Tim Stevens is Editor in Chief at Engadget—one of the world’s most popular technology blogs. He’s also one of the first people outside of Google to wear Google Glass.
Tim describes his first few days wearing Glass as being an exciting experience because the device was constantly delivering information, emails, navigation; there was so much going on in your immediate space, he said, but as time went by, his feelings about Glass began to change.
“After about a week or so, you start to realize that ultimately there’s a pretty big commitment to putting this thing on your face and wearing it on your face all day long. So it wasn’t very long before I stopped wearing it at home, sitting in front of my computer. I very quickly realized there wasn’t any point wearing Glass when you’re sitting in front of a couple of displays,” Stevens said.
He also soon found that wearing Glass on the way to his New York office was problematic because people were constantly stopping him and asking questions about the device and wanting to try it out. While he was happy to answer their questions and let them try it, it became tricky when he was in a hurry to get to work or meetings on time, so he found it easier to stop wearing it in public.
“At this point, it is a little bit difficult to wear in public, and I don’t think it’s quite usable enough yet to be worn all the time in private, but I am still very, very excited about the potential of the device,” he said.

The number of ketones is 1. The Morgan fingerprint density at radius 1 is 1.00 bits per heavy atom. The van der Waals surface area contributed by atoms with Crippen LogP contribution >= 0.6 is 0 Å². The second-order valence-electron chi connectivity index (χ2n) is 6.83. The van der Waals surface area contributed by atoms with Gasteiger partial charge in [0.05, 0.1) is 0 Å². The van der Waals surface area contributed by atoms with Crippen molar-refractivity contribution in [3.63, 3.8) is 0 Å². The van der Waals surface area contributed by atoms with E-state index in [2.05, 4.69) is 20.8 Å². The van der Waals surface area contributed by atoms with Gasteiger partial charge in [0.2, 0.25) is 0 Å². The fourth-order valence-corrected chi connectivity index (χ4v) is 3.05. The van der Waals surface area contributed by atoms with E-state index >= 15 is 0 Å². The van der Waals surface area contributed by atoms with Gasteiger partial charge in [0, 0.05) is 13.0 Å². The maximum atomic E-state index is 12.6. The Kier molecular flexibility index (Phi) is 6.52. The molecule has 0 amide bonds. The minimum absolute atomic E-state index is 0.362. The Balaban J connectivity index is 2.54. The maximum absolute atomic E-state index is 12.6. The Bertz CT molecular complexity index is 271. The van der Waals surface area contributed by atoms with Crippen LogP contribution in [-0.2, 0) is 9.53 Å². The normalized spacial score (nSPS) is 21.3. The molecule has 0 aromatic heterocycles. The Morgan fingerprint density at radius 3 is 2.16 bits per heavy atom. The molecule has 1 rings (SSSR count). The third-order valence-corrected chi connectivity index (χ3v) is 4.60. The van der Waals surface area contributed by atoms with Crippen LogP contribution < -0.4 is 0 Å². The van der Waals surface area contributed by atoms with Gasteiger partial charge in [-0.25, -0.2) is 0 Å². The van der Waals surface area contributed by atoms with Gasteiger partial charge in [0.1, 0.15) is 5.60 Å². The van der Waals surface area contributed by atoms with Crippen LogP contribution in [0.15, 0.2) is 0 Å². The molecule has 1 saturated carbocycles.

In the main, he describes his experience with Glass as being positive. Because some people have understandable concerns about privacy issues with the device, Stevens was surprised that no one he encountered had any negative issues with him wearing it, even when he was passing through airport security. He was also surprised by the extent of people’s awareness of Glass, in spite of the fact that Google has mass-marketed the device.
In terms of general utility, he found email notifications to be one the most advantageous aspects of the device. As a person who gets frequent emails, his phone is often beeping and flashing to let him know he has a new message, but because Glass let him see who the email was from and the first few lines of the message, he was able to tell straight away if it was important or if it was a message he could save until later.
“Google just also introduced the functionality of being able to have that read to you very quickly by voice. … So now you can speak to Glass and say, ‘OK Glass, read this email to me,'” he said.
Another advantage of Glass is the GPS system, which is very similar in style to the ones displayed on mobile phones, rather than a form of augmented reality. This, Stevens says, is less distracting than driving using an mobile phone or onboard GPS because you don’t need to take your eyes off the road.
Tim is excited about Glass’ potential in terms of augmenting reality. He sees a future in which devices like this will have developed to cover the full field of vision and will be able to provide much more information.
“So that if I sit down at my desk, I don’t even need to have monitors here because ultimately I can have as many monitors as I want to and they’re all virtual,” he said.
Currently, although Glass and similar devices do make messaging, navigation and Internet more efficient, they can only offer relatively minor modifications of reality. As technology advances over the next couple of years, we may possibly see devices with much more widespread functionality.
“You can imagine never having to commute to work. You can imagine sitting in your home office and having a co-worker walk into your office and having a face-to-face conversation with that co-worker even though they’re across the country or even across the world,” he said.
This would mean that people would be free to leave their homes as and when they want to, not because they have to. The time and freedom that such augmented reality would provide would encourage people to go out and do things they really enjoy rather than spending hours of their day commuting to work.
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